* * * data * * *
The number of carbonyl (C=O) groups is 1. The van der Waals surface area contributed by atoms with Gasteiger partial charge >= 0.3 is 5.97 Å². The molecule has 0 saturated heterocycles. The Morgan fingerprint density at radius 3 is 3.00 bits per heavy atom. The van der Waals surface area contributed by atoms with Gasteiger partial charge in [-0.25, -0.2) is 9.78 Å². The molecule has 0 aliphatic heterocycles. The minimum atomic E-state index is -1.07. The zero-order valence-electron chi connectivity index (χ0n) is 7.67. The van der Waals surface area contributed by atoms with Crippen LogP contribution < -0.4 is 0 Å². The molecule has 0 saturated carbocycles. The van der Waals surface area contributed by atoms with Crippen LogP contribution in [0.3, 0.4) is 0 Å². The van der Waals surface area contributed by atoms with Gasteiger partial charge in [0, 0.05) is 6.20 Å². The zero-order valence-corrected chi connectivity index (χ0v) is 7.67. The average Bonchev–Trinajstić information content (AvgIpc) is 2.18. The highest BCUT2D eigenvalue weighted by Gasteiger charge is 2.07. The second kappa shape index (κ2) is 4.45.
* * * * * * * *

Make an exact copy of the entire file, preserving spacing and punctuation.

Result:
The number of carbonyl (C=O) groups is 1. The van der Waals surface area contributed by atoms with Gasteiger partial charge >= 0.3 is 5.97 Å². The molecule has 0 saturated heterocycles. The Morgan fingerprint density at radius 3 is 3.00 bits per heavy atom. The van der Waals surface area contributed by atoms with Gasteiger partial charge in [-0.25, -0.2) is 9.78 Å². The molecule has 0 aliphatic heterocycles. The minimum atomic E-state index is -1.07. The zero-order valence-electron chi connectivity index (χ0n) is 7.67. The van der Waals surface area contributed by atoms with Crippen LogP contribution < -0.4 is 0 Å². The molecule has 0 saturated carbocycles. The van der Waals surface area contributed by atoms with Crippen LogP contribution in [0.3, 0.4) is 0 Å². The van der Waals surface area contributed by atoms with Gasteiger partial charge in [0, 0.05) is 6.20 Å². The zero-order valence-corrected chi connectivity index (χ0v) is 7.67. The average Bonchev–Trinajstić information content (AvgIpc) is 2.18. The highest BCUT2D eigenvalue weighted by Gasteiger charge is 2.07. The second kappa shape index (κ2) is 4.45.